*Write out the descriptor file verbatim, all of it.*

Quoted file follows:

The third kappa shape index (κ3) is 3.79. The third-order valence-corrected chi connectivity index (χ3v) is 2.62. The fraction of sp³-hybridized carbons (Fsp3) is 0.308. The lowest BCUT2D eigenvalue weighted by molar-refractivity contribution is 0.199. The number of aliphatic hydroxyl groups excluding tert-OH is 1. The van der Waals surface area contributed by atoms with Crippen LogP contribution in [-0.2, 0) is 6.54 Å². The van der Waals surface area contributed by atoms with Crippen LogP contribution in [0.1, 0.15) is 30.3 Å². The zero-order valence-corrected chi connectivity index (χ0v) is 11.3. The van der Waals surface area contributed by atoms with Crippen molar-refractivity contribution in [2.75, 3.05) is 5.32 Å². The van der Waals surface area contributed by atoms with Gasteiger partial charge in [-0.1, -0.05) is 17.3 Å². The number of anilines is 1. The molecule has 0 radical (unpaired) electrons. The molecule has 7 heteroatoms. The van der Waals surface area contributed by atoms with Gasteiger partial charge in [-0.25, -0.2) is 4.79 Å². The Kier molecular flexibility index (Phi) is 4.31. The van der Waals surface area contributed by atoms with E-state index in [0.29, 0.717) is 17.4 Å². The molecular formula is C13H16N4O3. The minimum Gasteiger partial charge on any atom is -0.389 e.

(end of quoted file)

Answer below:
The third kappa shape index (κ3) is 3.79. The third-order valence-corrected chi connectivity index (χ3v) is 2.62. The fraction of sp³-hybridized carbons (Fsp3) is 0.308. The lowest BCUT2D eigenvalue weighted by molar-refractivity contribution is 0.199. The number of aliphatic hydroxyl groups excluding tert-OH is 1. The van der Waals surface area contributed by atoms with Crippen LogP contribution in [-0.2, 0) is 6.54 Å². The van der Waals surface area contributed by atoms with Crippen LogP contribution in [0.1, 0.15) is 30.3 Å². The zero-order valence-corrected chi connectivity index (χ0v) is 11.3. The van der Waals surface area contributed by atoms with Crippen molar-refractivity contribution in [2.75, 3.05) is 5.32 Å². The van der Waals surface area contributed by atoms with Gasteiger partial charge in [-0.1, -0.05) is 17.3 Å². The number of anilines is 1. The molecule has 0 radical (unpaired) electrons. The molecule has 7 heteroatoms. The van der Waals surface area contributed by atoms with Gasteiger partial charge in [-0.25, -0.2) is 4.79 Å². The Kier molecular flexibility index (Phi) is 4.31. The van der Waals surface area contributed by atoms with E-state index in [0.29, 0.717) is 17.4 Å². The molecular formula is C13H16N4O3. The minimum Gasteiger partial charge on any atom is -0.389 e.